Jan
20
2009

  Will There Be A Market Retest Before A Rally?

The Dow closed below $8,000 today, which generally pleases me. I think that the market is going to have to retest the low 11/20/08 closing price ($7,552.29) before the market can really have a tradeable rally.

It's even possible that the low at the restest will be "the" low for this cycle, and the start of another bull market. But I'm not confident of that. I have a feeling that there is going to be a lower low to deal with before we're out of the bear market. But if there is a successful retest of the 11/20 close (meaning stocks trade at or below that level during the day, but close higher), it could signal the start of a bear-market rally. Which is all well and good for me, as a trend-trader, but not particularly useful for the long-term investor. I'd be delighted to get in on a rally, since it would probably last a few months (my guess would be it would peak in May) and deliver some quick and tidy profits (following historical trader guidelines to "sell in May then go away"). But if it tanks, it could really tank. Think Dow $6,600.

Of course, if there is a decent rally (and the odds are reasonable that it will happen) all the talking heads on CNBC etc. will be declaring that the bear market is over, happy days are here again, and everyone should take their cash out of the bank and get it back into stocks and mutual funds ASAP. And people all over the country will do that, and they'll feel better until May, and then it will be tragic since they'll all stick it out through the crash to follow over the summer, which will probably be even worse than the November '08 low.

Now, the alternative is that we hit the November lows and immediately go lower. Then who knows what will happen? Bounce and rally, scuttle along the new bottom, begin a slow recovery. It will take awhile to discern what new pattern is developing if that happens.

Regardless, now that the Dow is below $8,000, I've got to start paying attention to the market daily. I used deMark indicators to buy USO and XLF last week, but it appears that their buy signals are "recycling", meaning that they are going to go lower before they go higher. Which is annoying, especially since I messed up the USO trade and missed the stop-loss exit point. Which basically means that my USO is now an "investment" instead of a trade (the definition of investment in this case being a mistimed trade). I still haven't hit the stop-loss number for the XLF, which while it doesn't mean I won't lose money on that trade, at least I will have stuck within the parameters of the trading system I'm using.

The whole prospect of having a baby has really thrown off my trading. I haven't spent nearly as much time as I used to keeping up with the trading-talk, learning how to use new indicators, charting securities, and looking for prospects to diversify our portfolio. I'm going to have to try to focus now, especially before the baby arrives, since I anticipate it will be even more difficult once I'm feeding a baby every two to three hours. The especially bad thing is that there is no stopping the market-- if there is significant market action in April and May (which I think there will be), it's not like I can just sit it out. Actually, I could, but then I risk not making enough profit for the year to cover our household expenses.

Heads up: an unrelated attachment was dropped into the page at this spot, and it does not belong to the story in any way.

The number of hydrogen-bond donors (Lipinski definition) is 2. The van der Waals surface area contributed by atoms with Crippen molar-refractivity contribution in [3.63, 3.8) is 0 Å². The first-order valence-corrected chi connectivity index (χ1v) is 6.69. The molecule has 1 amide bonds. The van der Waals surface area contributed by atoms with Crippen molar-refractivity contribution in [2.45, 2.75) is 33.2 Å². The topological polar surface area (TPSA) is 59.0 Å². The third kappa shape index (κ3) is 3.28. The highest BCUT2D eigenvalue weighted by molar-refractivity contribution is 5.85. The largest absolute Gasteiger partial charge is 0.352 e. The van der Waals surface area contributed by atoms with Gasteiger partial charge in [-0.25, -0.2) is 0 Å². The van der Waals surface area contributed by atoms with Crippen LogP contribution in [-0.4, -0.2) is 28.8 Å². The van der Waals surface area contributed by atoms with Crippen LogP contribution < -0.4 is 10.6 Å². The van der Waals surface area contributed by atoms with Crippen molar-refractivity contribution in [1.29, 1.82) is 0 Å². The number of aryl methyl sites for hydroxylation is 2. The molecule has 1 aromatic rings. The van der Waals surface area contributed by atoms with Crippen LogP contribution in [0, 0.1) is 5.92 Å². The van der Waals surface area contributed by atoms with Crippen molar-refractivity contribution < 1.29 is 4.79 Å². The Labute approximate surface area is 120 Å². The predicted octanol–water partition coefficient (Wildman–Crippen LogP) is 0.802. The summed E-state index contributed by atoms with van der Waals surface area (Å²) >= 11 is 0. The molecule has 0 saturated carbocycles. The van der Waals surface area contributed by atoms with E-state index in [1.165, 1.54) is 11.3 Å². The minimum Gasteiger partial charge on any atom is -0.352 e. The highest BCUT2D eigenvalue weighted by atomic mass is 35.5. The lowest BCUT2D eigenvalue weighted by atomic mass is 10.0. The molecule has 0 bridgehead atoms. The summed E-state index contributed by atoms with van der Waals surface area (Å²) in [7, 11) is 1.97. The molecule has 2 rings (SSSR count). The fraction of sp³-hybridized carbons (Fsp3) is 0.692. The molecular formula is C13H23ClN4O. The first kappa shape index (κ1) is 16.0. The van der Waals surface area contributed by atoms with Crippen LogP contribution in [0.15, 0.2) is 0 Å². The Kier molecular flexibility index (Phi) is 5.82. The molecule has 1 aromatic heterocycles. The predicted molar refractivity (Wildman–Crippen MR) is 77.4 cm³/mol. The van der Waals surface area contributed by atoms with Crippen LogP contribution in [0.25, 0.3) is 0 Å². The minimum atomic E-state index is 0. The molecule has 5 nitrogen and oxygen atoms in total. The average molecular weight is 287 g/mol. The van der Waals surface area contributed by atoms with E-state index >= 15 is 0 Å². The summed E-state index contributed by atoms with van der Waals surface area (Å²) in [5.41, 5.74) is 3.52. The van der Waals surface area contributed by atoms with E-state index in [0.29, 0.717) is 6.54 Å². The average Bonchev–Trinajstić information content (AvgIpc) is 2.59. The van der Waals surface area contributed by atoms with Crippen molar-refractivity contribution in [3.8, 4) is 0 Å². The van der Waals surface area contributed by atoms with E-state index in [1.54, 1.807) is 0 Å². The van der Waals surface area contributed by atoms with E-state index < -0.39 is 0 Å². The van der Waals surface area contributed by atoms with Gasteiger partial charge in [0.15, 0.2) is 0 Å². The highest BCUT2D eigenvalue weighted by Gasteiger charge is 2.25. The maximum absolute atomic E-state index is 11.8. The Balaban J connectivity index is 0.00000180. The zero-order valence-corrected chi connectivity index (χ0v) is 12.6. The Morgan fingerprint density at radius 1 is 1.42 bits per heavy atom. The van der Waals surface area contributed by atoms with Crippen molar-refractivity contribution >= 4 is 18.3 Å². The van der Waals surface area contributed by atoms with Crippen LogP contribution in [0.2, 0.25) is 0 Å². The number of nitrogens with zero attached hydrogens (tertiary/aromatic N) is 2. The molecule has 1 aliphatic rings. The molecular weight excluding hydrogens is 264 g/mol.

I've still got a few months to figure out how I'll manage. Terry can't take over the trading because he's just not very good at it. My best guess is that I'll have to do as much advance work as possible, so that all my charts will be in place, all my selections and watch-lists for diversification will be ready. I can probably create some spreadsheets into which I can just drop in the relevant prices for a trade and it will automatically calculate the target price, stop-loss price, and maximum risk level. Then I won't have to rely on a clear head to do all the math involved with every individual trade (which I'm currently doing). I imagine it would be way too easy to make math errors if I was trying to trade while overly tired. Better to have a spreadsheet that I trust to do the math correctly.

Plugging in the numbers IS something Terry could do, and he could place the trades under my direction. Although that's still an iffy proposition, since he is very bad at filling out online forms. He has trouble ordering things online since he just can't seem to pay attention to what is in his "shopping cart" and all the shipping and payment details. So he has to call up and get things corrected, or return items, whatever. You can't be making those kinds of mistakes when you're trading, or you could be out thousands of dollars. You can't just "return" a stock you didn't really mean to buy.

No, I'm going to have to figure out some way to do this on my own, even while I'm sleep-deprived. But even if I can't work it out, the worst-case scenario isn't so bad. So we miss out on some profits, so we might have to dip into our savings to pay for household expenses, it's not that big a deal. We've got a sizeable nest egg, dipping into it for half a year isn't the end of the world. If Terry really gets his panties in a knot about it, he can always pick up a consulting gig and work for a month or two. But I anticipate once we have a baby, we won't care so much about a few dollars here and there. I'd have to be out of commission for over a year to have a huge impact, and I don't see why that would be necessary. Once the baby is eating just every four hours, I should be able to get back to working several hours per day at least. And for the most part, that's all I need to do a good job. Ten to twenty hours per week, a little more to keep up with the reading but that's easy since I read fast and during coffee breaks, etc. The main thing is that I can't be skipping entire days like I have been. I've got to get back in the habit of checking the market every single day it's open.